Situated in the heart of Europe, yet locked into an astonishingly lonely existence, Kosovo remains unknown for many. At times, there is depressing news from the country such as the occasional shootings between Serbs and Albanians, staggering unemployment rates exceeding 50% or corruption. This only reaffirms the not-yet-healed image that Kosovo has carved into the psyche of the international community.

Despite the gloom, however, there is one bright spot that has almost single-handedly succeeded in dispelling some of the pessimism that shadows the country: Dokufest. Kosovo’s most prominent event and an internationally acclaimed documentary and short film festival, Dokufest has, in just eleven years, developed into an inspiring model for the documentary world. The festival has a holistic approach towards what constitutes a festival experience that goes far beyond the mandate of strong programming. Indeed, it provides a stunning example of what documentary can accomplish in terms of bringing healing to a society, holding up a mirror to its people, and putting a country on the map.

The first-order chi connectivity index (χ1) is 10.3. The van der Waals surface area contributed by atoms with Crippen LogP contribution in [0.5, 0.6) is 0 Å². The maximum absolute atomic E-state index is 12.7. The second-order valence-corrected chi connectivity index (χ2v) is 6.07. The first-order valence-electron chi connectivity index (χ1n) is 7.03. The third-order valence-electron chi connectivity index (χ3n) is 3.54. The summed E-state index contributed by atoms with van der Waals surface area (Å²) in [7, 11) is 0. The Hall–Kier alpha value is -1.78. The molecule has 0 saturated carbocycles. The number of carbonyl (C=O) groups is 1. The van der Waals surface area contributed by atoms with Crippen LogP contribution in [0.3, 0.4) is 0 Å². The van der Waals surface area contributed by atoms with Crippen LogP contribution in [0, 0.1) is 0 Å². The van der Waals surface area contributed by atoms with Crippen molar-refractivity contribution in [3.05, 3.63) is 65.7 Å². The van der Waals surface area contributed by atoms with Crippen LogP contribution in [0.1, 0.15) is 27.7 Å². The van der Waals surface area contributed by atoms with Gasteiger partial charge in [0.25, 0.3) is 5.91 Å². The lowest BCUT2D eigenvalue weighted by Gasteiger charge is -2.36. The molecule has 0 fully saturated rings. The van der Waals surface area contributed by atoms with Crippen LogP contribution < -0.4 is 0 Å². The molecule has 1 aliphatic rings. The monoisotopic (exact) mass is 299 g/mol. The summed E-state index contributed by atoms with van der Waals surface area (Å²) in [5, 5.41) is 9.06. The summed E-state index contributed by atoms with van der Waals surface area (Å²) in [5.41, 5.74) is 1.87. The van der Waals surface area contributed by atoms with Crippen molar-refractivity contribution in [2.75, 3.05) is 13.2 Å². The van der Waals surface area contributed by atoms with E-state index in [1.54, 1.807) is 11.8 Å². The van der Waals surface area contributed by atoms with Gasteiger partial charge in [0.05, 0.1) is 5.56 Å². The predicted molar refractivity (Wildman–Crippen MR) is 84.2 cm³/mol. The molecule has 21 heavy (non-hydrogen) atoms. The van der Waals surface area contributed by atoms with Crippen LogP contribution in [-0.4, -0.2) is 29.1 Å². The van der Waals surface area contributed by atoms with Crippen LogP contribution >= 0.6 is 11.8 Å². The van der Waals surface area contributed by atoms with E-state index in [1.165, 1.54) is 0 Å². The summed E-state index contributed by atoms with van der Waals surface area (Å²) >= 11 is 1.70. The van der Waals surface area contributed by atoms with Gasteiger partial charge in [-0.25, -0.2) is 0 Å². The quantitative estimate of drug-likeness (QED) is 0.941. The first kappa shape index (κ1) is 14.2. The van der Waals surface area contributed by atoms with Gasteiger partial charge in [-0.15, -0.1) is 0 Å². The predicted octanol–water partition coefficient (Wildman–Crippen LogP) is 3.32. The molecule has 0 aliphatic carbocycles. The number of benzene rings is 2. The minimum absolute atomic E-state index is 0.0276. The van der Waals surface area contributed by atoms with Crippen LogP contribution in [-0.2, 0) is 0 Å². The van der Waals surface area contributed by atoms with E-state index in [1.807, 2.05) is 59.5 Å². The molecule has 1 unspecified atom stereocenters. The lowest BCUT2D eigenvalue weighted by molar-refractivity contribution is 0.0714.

“We still don’t have a functioning cinema.”

With its genesis in the aftermath of the Kosovo War (1998-99), Dokufest arrived at a time of recovery with a very simple idea: to resurrect the cinema heritage of Prizren. Despite being Kosovo’s second biggest city and a cultural capital that had survived relatively unscathed over the centuries, Prizren had been unable to enjoy a renaissance of its film culture after the war due to neglect by government authorities, who had deprived the city of cinema.